The popularity of using artificial intelligence to generate images is growing and recently an application called Lensa AI became popular on Tik Tok and other apps, it reached close to 1 million users in a very short time. However, the popularity of AI-generated images has raised major privacy and ethics concerns.
Originally, Lensa was launched as a photo editing tool by Prisma Labs in 2018 and went viral a few weeks ago after releasing its “Magic Avatars” feature. The app uses 10 photos of the user to create a generated portrait by the neural network Stable Diffusion. Probably all of us see many Lensa AI portraits which look abstract, photorealistic, or anime-style images on social media platforms.
Stable Diffusion was trained on a dataset of more than two billion images culled from websites all over the internet, including Pinterest, Flickr, and Getty Image.
After AI-generated images rise in social media, people have reignited debate over the ethics of making images with models that have been trained using other people’s artwork or photos.
Many in the digital art community have shown concerns about AI models mass-producing images for so cheap, primarily if those images imitate styles that actual artists have spent years perfecting.
The second issue is the AI’s apparent lack of nuance in treating the faces of people of color, as well as the oversexualized nature of many images uploaded by women. Lensa AI trains its server by using uploaded images. Lensa’s terms of service require users to submit only appropriate content containing “no nudes” and “no kids, adults only.”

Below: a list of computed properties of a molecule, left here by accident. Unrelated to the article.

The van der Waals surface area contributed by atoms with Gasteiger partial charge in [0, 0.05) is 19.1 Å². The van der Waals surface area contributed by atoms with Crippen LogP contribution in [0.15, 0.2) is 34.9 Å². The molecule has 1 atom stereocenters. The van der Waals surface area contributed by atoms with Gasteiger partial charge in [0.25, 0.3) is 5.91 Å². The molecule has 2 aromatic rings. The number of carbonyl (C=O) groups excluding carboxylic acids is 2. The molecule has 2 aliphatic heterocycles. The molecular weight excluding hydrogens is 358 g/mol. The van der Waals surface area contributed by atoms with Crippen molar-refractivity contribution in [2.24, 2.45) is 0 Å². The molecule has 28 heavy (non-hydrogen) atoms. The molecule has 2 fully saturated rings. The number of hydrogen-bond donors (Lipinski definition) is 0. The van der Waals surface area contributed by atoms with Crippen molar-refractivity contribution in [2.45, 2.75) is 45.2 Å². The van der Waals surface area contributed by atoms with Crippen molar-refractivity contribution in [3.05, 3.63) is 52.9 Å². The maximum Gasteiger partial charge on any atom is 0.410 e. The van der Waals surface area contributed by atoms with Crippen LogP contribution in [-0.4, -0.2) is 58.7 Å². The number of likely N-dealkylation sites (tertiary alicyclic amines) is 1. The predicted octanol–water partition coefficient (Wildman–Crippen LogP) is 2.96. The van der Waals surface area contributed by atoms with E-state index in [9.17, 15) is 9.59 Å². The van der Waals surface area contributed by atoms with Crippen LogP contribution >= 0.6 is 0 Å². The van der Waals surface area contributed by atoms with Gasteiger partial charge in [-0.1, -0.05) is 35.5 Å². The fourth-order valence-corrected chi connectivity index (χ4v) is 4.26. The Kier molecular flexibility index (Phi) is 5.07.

According to, a research fellow at UCLA’s Center for Critical Internet Inquiry, Olivia Snow, “Each concern is valid, but less discussed are the app’s more sinister violations, namely the algorithmic tendency to sexualize subjects to an extent that is not only uncomfortable but potentially dangerous.” and she added, “many users—primarily women—have seen that even when they upload modest photos, the app not only generates nudes but also ascribes cartoonishly sexualized images, like sultry poses and gigantic breasts, to their images.”
Here is a thread by Prisma Labs about AI training:
Also, Prisma Labs said that AI-generated images “can’t be described as exact replicas of any particular artwork.”
But on the other hand, according to the terms of the agreement, Lensa may use the photos, videos, and other user content for “operating or improving Lensa” without compensation.
“We’re learning that even if you’re using it for your own inspiration, you’re still training it with other people’s data,” said Jon Lam, a storyboard artist at Riot Games. “Anytime people use it more, this thing just keeps learning. Anytime anyone uses it, it just gets worse and worse for everybody.”
Again, in a Twitter thread, Lauryn Ipsum pointed out that, some of the Lensa AI-generated images have the signature of the original artist. So, that is another question. If the bot just training by images (not collecting or copying) how do some of them have the signature of an artist?
Also, a few months ago, Jason M. Allen, a game designer won first place in an art competition; his winning image, titled “Théâtre D’opéra Spatial” (French for, Space Opera Theater), was made with Midjourney. He posted this achievement on Discord and it went viral on Twitter. “This sucks for the exact same reason we don’t let robots participate in the Olympics,” one Twitter user wrote.
Probably in 2023, we will discuss more AI-generated ‘art’, and let’s see what will happen next.